🔥 On 31 October 2023, the MITRE Corporation realeased ATT&CK v14, the new version of its framework.
This new version includes significant improvements to Detections, ICS, Mobile.
In this article, we summarize the biggest changes : and will go through more details.
🔥 Find below the Key Highlights of ATT&CK v14
👉 ATT&CK Version 14 contains 760 Pieces of Software, 143 Groups, and 24 Campaigns. Broken out by domain:
- ✔️ Enterprise: 201 Techniques, 424 Sub-Techniques, 141 Groups, 648 Pieces of Software, 23 Campaigns, 43 Mitigations, and 109 Data Sources
- ✔️ Mobile: 72 Techniques, 42 Sub-Techniques, 8 Groups, 108 Pieces of Software, 1 Campaign, 12 Mitigations, and 15 Data Sources
- ✔️ ICS: 81 Techniques, 13 Groups, 21 Pieces of Software, 52 Mitigations, 3 Campaigns, 14 Assets, and 34 Data Sources
👉 ATT&CK v14 features 14 inaugural Assets (Assets represent the devices and systems commonly found within Industrial Control System environments), representing the primary functional components of the systems associated with the ICS domain. These Asset pages include in-depth definitions, meticulous mappings to techniques, and a list of related Assets.
More about MITRE ATT&CK framework
The MITRE ATT&CK framework is a globally recognized knowledge base and methodology for understanding, organizing, and classifying cyber threats and tactics used by adversaries during different stages of a cyber attack. ATT&CK stands for Adversarial Tactics, Techniques, and Common Knowledge.
The framework was developed by MITRE, a not-for-profit organization that operates federally funded research and development centers (FFRDCs) to address various challenges faced by the U.S. government. However, the framework has gained widespread adoption in the cybersecurity community and is used by organizations around the world.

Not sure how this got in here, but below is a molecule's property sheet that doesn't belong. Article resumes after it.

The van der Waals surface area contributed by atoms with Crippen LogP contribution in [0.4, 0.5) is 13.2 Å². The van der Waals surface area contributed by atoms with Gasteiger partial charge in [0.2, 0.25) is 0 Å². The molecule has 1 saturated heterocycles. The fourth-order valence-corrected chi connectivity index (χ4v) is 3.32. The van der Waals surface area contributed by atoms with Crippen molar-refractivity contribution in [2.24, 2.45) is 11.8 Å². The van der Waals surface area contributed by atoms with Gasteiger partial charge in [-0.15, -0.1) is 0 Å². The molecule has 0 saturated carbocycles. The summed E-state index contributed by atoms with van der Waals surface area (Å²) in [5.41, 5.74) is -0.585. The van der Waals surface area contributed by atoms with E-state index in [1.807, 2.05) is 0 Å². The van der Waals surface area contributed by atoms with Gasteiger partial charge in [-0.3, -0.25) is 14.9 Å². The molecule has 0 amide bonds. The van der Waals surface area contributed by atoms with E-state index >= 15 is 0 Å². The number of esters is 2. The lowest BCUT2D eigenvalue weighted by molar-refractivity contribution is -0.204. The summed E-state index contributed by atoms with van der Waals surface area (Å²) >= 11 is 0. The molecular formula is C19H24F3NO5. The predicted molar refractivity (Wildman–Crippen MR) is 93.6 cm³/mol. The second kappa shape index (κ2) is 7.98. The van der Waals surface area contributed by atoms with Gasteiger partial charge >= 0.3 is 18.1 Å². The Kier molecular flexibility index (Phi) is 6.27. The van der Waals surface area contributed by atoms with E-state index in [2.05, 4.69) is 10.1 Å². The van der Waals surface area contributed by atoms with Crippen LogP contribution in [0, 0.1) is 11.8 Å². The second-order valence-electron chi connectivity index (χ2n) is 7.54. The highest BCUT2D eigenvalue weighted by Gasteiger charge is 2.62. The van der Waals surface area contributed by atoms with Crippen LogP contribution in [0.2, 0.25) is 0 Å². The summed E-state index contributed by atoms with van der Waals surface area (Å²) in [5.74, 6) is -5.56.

The MITRE ATT&CK framework provides a comprehensive model that describes the entire lifecycle of a cyber attack, from initial reconnaissance and weaponization to lateral movement, data exfiltration, and impact. It consists of a matrix that outlines various tactics and techniques employed by adversaries, along with information on the platforms they target (e.g., Windows, macOS, Linux) and the types of software they use.
The framework is organized into several categories, including Initial Access, Execution, Persistence, Privilege Escalation, Defense Evasion, Credential Access, Discovery, Lateral Movement, Collection, Exfiltration, and Impact. Each category is further divided into specific techniques and sub-techniques that adversaries may employ.
For each technique, the framework provides detailed information on how it works, the potential impact, and real-world examples of its usage by known threat actors. This knowledge base allows organizations to better understand the tactics and techniques employed by adversaries and assists in building effective defensive strategies and improving incident response capabilities.
By utilizing the MITRE ATT&CK framework, organizations can map observed adversary behaviors to specific techniques, identify security gaps, prioritize defenses, develop threat intelligence, and share information with the broader cybersecurity community. The framework serves as a common language and reference point for cybersecurity professionals, enabling them to collaborate and exchange knowledge on emerging threats and effective defense strategies.
Overall, the MITRE ATT&CK framework plays a crucial role in enhancing cybersecurity awareness and readiness, facilitating the development of proactive defense measures, and improving the overall resilience of organizations against cyber attacks.
Go to the MITRE ATT&CK framework here.